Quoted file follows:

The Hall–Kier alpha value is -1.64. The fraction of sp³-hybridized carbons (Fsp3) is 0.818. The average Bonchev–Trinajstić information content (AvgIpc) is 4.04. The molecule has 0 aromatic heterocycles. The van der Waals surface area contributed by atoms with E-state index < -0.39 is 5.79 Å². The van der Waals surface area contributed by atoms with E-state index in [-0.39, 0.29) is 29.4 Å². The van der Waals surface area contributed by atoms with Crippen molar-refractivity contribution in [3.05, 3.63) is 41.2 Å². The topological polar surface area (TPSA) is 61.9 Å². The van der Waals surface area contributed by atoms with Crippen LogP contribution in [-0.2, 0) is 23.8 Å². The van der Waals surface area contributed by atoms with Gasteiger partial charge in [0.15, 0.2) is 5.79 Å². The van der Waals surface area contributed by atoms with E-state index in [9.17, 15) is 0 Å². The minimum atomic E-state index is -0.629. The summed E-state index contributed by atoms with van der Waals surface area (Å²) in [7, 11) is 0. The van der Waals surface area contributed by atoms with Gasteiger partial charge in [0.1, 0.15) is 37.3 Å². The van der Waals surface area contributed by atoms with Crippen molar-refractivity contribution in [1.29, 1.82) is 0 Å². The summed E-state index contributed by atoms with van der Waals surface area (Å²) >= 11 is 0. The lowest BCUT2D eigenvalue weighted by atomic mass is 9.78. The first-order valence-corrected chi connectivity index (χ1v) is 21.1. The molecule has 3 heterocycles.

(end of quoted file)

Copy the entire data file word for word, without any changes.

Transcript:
The Hall–Kier alpha value is -1.64. The fraction of sp³-hybridized carbons (Fsp3) is 0.818. The average Bonchev–Trinajstić information content (AvgIpc) is 4.04. The molecule has 0 aromatic heterocycles. The van der Waals surface area contributed by atoms with E-state index < -0.39 is 5.79 Å². The van der Waals surface area contributed by atoms with E-state index in [-0.39, 0.29) is 29.4 Å². The van der Waals surface area contributed by atoms with Crippen molar-refractivity contribution in [3.05, 3.63) is 41.2 Å². The topological polar surface area (TPSA) is 61.9 Å². The van der Waals surface area contributed by atoms with Crippen LogP contribution in [-0.2, 0) is 23.8 Å². The van der Waals surface area contributed by atoms with Gasteiger partial charge in [0.15, 0.2) is 5.79 Å². The van der Waals surface area contributed by atoms with E-state index in [9.17, 15) is 0 Å². The minimum atomic E-state index is -0.629. The summed E-state index contributed by atoms with van der Waals surface area (Å²) in [7, 11) is 0. The van der Waals surface area contributed by atoms with Gasteiger partial charge in [0.1, 0.15) is 37.3 Å². The van der Waals surface area contributed by atoms with Crippen molar-refractivity contribution in [1.29, 1.82) is 0 Å². The summed E-state index contributed by atoms with van der Waals surface area (Å²) >= 11 is 0. The lowest BCUT2D eigenvalue weighted by atomic mass is 9.78. The first-order valence-corrected chi connectivity index (χ1v) is 21.1. The molecule has 3 heterocycles.